• Dec. 15 from 8 a.m. to 10 p.m.
    • Dec. 17 from 10 a.m. to 2 p.m.
    • Dec. 18 from 10 a.m. to 2 p.m.
    • Dec. 23 from 8 a.m. to midnight.
  • Find help in person with a navigator or a broker.
If you don’t qualify for a subsidy, you can purchase a plan on the individual market directly from an agent or broker. The deadline for Jan. 1 coverage varies by plan.
If you miss the Dec. 23 deadline, you can still get coverage. Open enrollment runs through Jan. 31 for coverage that will likely start March 1. 

Wednesday, December 14, 2016

Direct practices lose 3 percent of patients statewide

Each year, the OIC reports to the Legislature on the status of direct health care practices in Washington state. In a direct health care practice, a health care provider charges a patient a set monthly fee for all primary care services provided in the office, regardless of the number of visits. No insurance plan is involved, although patients may have separate insurance coverage for more costly medical services. Direct practices are sometimes marketed as “retainer” or “concierge” practices.

The December 2016 report contains data from July 1, 2014 through June 30, 2016, two fiscal years’ worth of information.

Some highlights from this year’s report, as of June 30:
  • There were approximately 11,272 direct-practice patients in Washington, a 3 percent drop from fiscal year 2015. That figure represents .016 percent of the state’s population. 
  • There were 30 practices in the state. Two new practices opened in Battle Ground and Edmonds. Five clinics in Seattle, Richland, Spokane and Colville reported they no longer participate in direct practices.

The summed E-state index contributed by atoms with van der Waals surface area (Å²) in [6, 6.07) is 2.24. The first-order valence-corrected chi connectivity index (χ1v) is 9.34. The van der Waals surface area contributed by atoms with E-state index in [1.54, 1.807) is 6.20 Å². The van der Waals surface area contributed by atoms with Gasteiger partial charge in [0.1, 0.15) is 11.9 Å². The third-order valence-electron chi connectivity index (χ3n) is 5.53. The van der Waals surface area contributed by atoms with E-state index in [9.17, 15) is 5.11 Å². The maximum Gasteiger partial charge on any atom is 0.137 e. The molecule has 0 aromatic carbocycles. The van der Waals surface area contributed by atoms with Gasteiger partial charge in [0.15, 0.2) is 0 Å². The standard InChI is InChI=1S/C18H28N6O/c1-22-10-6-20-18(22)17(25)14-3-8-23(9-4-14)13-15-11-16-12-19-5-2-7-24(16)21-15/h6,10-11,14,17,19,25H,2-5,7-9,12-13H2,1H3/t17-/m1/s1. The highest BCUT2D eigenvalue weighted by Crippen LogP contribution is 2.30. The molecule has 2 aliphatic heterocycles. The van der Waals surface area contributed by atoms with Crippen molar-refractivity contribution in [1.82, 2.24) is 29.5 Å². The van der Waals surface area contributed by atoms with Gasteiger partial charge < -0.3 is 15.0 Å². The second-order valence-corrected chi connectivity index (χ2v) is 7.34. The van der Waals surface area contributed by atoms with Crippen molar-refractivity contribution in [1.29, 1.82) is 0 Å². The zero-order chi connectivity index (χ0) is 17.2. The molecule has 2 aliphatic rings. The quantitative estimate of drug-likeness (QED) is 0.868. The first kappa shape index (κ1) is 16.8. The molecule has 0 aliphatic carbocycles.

• Monthly fees at direct practices ranged from $25 to more than $1,082. The average monthly fee weighted by the number of patients was $154.65, a 15 percent increase from fiscal year 2015.
  • The OIC received no consumer complaints regarding direct patient practices. 
The Affordable Care Act requires consumers to purchase a health insurance plan or pay a tax penalty. Direct practices do not meet the requirements of the ACA and therefore do not qualify as a health insurance plan. That may explain why the number of consumers who purchase direct practice plans has dropped since 2014. However, the incoming federal administration has vowed to alter the ACA, which may drive more consumers to direct practices for primary care. At this point, it’s too soon to tell.

View the full report.

Wednesday, December 7, 2016

OIC has saved auto insurance consumers $32 million since 2010

The Office of the Insurance Commissioner's rate decisions have saved auto insurance consumers more than $32 million in premiums since 2010.

Personal auto insurers are required to file their proposed rates and rating plans with our office whenever there's a rate change. Our actuaries review the proposed rates, rating plans, and supporting documentation to be sure that the rates are not excessive, inadequate or unfair. 

From 2010 through 2015, the rates we approved for the top 20 personal auto insurers in Washington saved consumers more than $32 million in premiums. 
  • 2015: $6.2 million
  • 2014: $6.2 million 
  • 2013: $8.9 million 
  • 2012: $5.6 million 
  • 2011: $2.7 million 
  • 2010: $2.7 million 
Read more about auto insurance in Washington state.